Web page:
Following the work shift, ∼7–12 hours after ingestion of the CorTemp, workers returned to the data collection station and unloaded all external equipment. They were then reweighed in the same clothing as they wore during the preshift weight, prior to ingesting any water or refreshments. A postshift questionnaire was orally administered in Spanish to obtain information on health history and possible social and behavioural risk factors, such as a personal or family history of kidney disease and work history. A second capillary blood sample was obtained to document serum creatinine, and glycated haemoglobin (HbA1c) was measured using a Siemens DCA Vantage Analyzer (Siemens Healthcare Diagnostics, Tarrytown, New York, USA). A single blood pressure was obtained in the seated position using an automated blood pressure cuff (Omron blood pressure monitor, Lake Forest, Illinois, USA). Participants' BMI, blood pressure, diabetes risk status and blood creatinine level were shared with them at the conclusion of the day, and participants who had abnormal results were referred to local health clinics for follow-up care.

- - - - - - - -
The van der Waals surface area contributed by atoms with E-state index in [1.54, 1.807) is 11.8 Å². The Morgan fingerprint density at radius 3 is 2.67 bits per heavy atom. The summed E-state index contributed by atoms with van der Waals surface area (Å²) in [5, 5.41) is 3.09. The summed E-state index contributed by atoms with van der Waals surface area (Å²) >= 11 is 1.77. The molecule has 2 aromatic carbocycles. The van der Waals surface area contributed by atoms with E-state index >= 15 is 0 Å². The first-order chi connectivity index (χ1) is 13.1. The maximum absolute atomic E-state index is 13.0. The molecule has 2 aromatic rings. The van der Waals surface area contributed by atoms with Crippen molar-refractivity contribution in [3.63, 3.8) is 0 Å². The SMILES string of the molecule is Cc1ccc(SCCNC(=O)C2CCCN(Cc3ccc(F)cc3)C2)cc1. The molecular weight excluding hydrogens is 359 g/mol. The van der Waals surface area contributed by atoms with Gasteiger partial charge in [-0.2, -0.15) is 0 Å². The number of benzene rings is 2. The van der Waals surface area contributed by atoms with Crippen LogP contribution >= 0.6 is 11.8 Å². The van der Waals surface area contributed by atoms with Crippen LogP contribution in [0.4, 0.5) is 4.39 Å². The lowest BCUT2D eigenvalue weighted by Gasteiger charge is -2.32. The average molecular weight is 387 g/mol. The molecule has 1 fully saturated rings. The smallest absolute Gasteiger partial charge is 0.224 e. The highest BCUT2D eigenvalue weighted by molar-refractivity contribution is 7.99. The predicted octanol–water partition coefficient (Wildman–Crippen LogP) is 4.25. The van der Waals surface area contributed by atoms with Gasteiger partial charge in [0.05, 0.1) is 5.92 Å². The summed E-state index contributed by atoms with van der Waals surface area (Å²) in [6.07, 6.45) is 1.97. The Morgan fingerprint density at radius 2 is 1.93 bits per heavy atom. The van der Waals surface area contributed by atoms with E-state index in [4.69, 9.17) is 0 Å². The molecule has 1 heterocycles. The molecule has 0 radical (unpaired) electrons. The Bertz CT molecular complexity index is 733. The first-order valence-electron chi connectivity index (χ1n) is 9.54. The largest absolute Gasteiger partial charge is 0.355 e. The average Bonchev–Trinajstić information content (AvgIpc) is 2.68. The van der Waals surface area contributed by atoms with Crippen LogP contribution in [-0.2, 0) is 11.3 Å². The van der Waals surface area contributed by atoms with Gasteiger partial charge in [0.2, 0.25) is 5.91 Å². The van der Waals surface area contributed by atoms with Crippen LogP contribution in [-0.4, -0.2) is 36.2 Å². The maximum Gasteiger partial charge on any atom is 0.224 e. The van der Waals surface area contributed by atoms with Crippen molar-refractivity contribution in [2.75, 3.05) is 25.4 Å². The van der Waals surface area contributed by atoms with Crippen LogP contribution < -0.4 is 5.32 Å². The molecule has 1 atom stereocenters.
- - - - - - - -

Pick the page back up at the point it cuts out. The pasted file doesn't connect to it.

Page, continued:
All study procedures were approved by the University of California, Davis Institutional Review Board.
AKI during the work shift, defined by a specified increase in serum creatinine from the preshift to the postshift measure, was the primary outcome of interest. Using the recommended definition and stages of injury from the Kidney Disease: Improving Global Outcomes (KDIGO) group,9 AKI was defined as an increase of the postshift serum creatinine by ≥0.3 mg/dL or ≥1.5 times the preshift creatinine. AKI staging was based on the following: stage 1 (≥0.3 mg/dL or 1.5–1.9 times preshift serum creatinine); stage 2 (2.0–2.9 times preshift serum creatinine) and stage 3 (≥3.0 times preshift serum creatinine).
Exposure: heat exposure and volume depletion